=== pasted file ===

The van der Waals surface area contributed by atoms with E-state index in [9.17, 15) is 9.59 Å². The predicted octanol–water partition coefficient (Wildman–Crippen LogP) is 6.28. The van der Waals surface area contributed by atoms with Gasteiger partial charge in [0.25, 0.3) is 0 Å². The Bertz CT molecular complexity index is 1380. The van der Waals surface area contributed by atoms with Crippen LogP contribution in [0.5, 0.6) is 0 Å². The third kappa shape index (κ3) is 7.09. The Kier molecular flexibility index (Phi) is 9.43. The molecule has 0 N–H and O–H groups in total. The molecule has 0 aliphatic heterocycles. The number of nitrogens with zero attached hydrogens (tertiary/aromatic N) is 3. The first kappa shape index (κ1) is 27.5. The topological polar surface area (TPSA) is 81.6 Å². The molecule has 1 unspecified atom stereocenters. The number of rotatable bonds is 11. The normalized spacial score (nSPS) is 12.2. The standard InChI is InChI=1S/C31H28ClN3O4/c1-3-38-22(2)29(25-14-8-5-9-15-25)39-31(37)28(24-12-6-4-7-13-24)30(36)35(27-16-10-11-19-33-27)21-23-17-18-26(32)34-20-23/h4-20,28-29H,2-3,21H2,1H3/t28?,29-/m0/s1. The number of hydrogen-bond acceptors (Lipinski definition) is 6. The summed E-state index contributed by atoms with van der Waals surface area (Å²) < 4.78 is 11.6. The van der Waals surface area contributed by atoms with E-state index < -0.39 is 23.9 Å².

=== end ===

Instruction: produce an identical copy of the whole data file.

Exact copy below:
The van der Waals surface area contributed by atoms with E-state index in [9.17, 15) is 9.59 Å². The predicted octanol–water partition coefficient (Wildman–Crippen LogP) is 6.28. The van der Waals surface area contributed by atoms with Gasteiger partial charge in [0.25, 0.3) is 0 Å². The Bertz CT molecular complexity index is 1380. The van der Waals surface area contributed by atoms with Crippen LogP contribution in [0.5, 0.6) is 0 Å². The third kappa shape index (κ3) is 7.09. The Kier molecular flexibility index (Phi) is 9.43. The molecule has 0 N–H and O–H groups in total. The molecule has 0 aliphatic heterocycles. The number of nitrogens with zero attached hydrogens (tertiary/aromatic N) is 3. The first kappa shape index (κ1) is 27.5. The topological polar surface area (TPSA) is 81.6 Å². The molecule has 1 unspecified atom stereocenters. The number of rotatable bonds is 11. The normalized spacial score (nSPS) is 12.2. The standard InChI is InChI=1S/C31H28ClN3O4/c1-3-38-22(2)29(25-14-8-5-9-15-25)39-31(37)28(24-12-6-4-7-13-24)30(36)35(27-16-10-11-19-33-27)21-23-17-18-26(32)34-20-23/h4-20,28-29H,2-3,21H2,1H3/t28?,29-/m0/s1. The number of hydrogen-bond acceptors (Lipinski definition) is 6. The summed E-state index contributed by atoms with van der Waals surface area (Å²) < 4.78 is 11.6. The van der Waals surface area contributed by atoms with E-state index < -0.39 is 23.9 Å².